A Writer’s Entrance Exam

by Bob Hostetler

Copyright Bob Hostetler (www.bobhostetler.com). Used with the permission of the author. 

Say you wanted to enroll in studies at a respected educational institution—let’s call it Wisenheimer Academy for Clever Kids. You might expect to take an entrance exam to determine your degree of fitness for WACK, right? Just as you would to begin training for ministry, law enforcement, or interplanetary space travel.

Oddly, though, there is no entrance exam for writers. Until now.

That’s right. Thanks to this website, you can, with a modest investment of time and effort, determine your fitness to pursue the writing life. The following questions may reinforce your confidence in writing for publication–or save you much time and trouble by steering you away and into an easier, more rewarding line of work, such as lumberjack or Alaskan crab fisherperson.

Simply answer yes or no to the following questions, and calculate the results when you’re done:

Simply answer yes or no to the following questions, and calculate the results when you’re done:

  1. Do you love words? Sentences? Paragraphs?
  2. Do you have a favorite punctuation mark?
  3. Do you drink too much coffee? Or tea? Or wine?
  4. Are you constantly feeling assaulted by spelling, grammar, and punctuation errors in magazines, newspapers, billboards, cereal boxes, and protest signs?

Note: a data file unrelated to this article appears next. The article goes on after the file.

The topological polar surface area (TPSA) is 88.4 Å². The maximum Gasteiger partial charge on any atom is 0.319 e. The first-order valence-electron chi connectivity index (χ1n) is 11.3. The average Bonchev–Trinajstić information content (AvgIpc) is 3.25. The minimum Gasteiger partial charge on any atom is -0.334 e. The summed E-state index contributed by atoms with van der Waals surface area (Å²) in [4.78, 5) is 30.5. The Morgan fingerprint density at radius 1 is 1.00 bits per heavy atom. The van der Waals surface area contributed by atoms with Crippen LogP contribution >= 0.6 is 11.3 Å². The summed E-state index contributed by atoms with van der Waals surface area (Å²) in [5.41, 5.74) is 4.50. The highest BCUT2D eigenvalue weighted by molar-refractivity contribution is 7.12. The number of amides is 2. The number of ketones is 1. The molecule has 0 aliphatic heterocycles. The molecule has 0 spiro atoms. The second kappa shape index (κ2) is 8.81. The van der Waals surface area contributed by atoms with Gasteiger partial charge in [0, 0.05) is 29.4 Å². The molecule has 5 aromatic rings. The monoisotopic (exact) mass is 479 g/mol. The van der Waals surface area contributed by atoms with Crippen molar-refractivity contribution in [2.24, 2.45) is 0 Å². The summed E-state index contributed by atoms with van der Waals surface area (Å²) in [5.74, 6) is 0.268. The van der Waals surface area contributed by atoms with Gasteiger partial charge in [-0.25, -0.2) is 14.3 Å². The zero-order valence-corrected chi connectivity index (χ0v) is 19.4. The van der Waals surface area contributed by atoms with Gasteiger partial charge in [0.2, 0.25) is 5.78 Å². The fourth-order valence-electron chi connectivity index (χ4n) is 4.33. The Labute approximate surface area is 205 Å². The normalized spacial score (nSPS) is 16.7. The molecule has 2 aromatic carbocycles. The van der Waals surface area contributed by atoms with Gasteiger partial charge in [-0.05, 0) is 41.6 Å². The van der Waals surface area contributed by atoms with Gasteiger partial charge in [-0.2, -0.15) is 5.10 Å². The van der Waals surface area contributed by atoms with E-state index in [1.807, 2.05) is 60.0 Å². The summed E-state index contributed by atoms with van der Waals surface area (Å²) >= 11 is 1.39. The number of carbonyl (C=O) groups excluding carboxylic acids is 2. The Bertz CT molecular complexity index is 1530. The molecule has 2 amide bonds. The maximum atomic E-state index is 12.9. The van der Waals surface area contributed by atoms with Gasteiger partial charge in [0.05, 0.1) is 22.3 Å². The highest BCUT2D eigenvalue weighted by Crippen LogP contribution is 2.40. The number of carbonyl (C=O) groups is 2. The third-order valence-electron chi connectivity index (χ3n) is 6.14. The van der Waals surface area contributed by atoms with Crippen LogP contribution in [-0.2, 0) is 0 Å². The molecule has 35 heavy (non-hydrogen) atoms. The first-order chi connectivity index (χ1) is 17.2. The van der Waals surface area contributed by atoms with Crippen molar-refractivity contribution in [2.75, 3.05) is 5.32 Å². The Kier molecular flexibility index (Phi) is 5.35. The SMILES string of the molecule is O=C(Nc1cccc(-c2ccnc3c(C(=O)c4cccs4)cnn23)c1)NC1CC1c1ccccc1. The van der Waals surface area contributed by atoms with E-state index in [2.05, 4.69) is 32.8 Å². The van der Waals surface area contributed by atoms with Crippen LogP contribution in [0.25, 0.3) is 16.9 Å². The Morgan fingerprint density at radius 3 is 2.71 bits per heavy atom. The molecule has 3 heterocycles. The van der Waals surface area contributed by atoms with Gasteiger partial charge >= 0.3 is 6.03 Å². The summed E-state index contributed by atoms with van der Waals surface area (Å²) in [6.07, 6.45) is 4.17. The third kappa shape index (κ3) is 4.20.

5. Do you talk back to the television or movie screen to complain about poor characterization, unrealistic dialogue, and plot holes?
  6. Do you sometimes imagine story lines for strangers you see in stores, on the street, or on planes?
  7. Do you sometimes think, in the midst of a great or terrible experience, “I can use this?”
  8. Do you feel a rush when you enter a bookstore or office supply store?
  9. Do you critique birthday, Christmas, and anniversary cards you receive, thinking, I could’ve written a better greeting than that?
  10. Do you lose track of time when you’re on a writing tear?
  11. Does your Amazon delivery driver know your name?
  12. Does a word or idea often keep you awake—or wake you—at night?
  13. Have you cried because of something a character in your story did?
  14. Have you ever used toilet paper or a cash-register receipt as a bookmark?
  15. When you’re writing, do you alternate between “This is the best thing anyone’s ever written” and “This is the worst thing anyone’s ever written?”
  16. Have you ever named a pet after a character in literature?
  17. Have you ever named a child after a character in literature?
  18. Do family members refuse to play with you in Scrabble?
  19. Do you resent your parents for giving you a happy childhood?
  20. Have you ever used laundry, dirty dishes, or alphabetizing your canned goods as a distraction from writing?

Now, total your “yes” answers. How did you do?

5 or less = What kind of monster are you?

6-10 = You’re a writer.

11-15 = You should be in therapy.

16-20 = Forget therapy; it’s too late for you.

The post, A Writer’s Entrance Exam first appeared on:

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Thank you to Carol Buchanan for sharing this and getting Mr. Hostetler’s permission to pass it on.

April Book News


An audio version of my non-fiction Shhhh! It’s a Secret: How to Compete with Walmart and the Internet was just released.

I used a professional reader from Findaway, now bought out by Spotify, and it’s on Amazon.

The experience was almost painless. If you have the time, the right equipment and diction as professional sounding as Susan Purvis, doing your own recording is a great idea. For the rest of us, it is great to learn professional readers are an internet click away.